Sport & Auto
- About Future
- Digital Future
- Cookies Policy
- Terms & Conditions
- Investor Relations
- Contact Future
“This is the ‘Humbug’ bass from probably around late 1963. Bill was playing another Star Bass before this one – a red sunburst with a larger body. The red one is known as the Star Bass, and this one Bill dubbed the ‘Humbug’ bass because he thought the stripes in the wood made it look like a certain kind of British candy.
“It’s a super-important bass for the simple reason that Bill used it during a center period of the ‘60s when the Stones were recording a lot at RCA Studios in Los Angeles. Some of the Stones’ biggest hits, like Satisfaction, were recorded with it. That woofy, rolling bassline on 19th Nervous Breakdown? That's this bass.
“It’s a rare instrument, too. There are a lot of basses like this one floating around, but very few have the same features. Back in the ‘60s, Framus was a bit of an odd company; they would never follow a format of ‘There’s a pickguard with these knobs on it,’ and so on. It was almost like whatever they had lying around, they’d just slap it together and make it. Bill’s ‘Humbug’ bass had a natural top and back and painted sides, but a lot of those instrumens have black back and sides, or natural sides with natural backs.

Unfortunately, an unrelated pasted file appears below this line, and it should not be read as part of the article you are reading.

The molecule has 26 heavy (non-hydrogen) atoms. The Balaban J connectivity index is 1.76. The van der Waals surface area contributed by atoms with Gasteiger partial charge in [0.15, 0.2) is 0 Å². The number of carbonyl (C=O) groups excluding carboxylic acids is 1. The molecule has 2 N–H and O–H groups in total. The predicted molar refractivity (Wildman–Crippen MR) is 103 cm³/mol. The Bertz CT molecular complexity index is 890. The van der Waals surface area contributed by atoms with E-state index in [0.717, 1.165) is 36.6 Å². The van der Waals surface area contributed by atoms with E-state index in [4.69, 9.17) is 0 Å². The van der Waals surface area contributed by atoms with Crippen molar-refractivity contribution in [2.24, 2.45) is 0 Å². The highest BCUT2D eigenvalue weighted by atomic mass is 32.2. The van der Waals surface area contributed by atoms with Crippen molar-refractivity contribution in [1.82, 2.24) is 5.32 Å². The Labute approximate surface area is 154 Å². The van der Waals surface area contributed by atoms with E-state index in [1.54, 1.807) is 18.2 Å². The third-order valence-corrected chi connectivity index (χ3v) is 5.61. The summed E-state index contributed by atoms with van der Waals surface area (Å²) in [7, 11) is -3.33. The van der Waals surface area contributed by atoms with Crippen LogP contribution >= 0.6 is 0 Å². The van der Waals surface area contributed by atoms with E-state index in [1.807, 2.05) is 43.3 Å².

“Bill liked both ‘Humbug’ bass and the red Star Bass. He switched around and used a few things during the mid- and late ‘60s. When the Stones were rehearsing for the Hyde Park show where they were going to introduce Mick Taylor, he was using a Fender Mustang bass. At the actual show, however, he went back to the ‘Humbug’ bass. I asked him why, and he said because it was so lightweight.”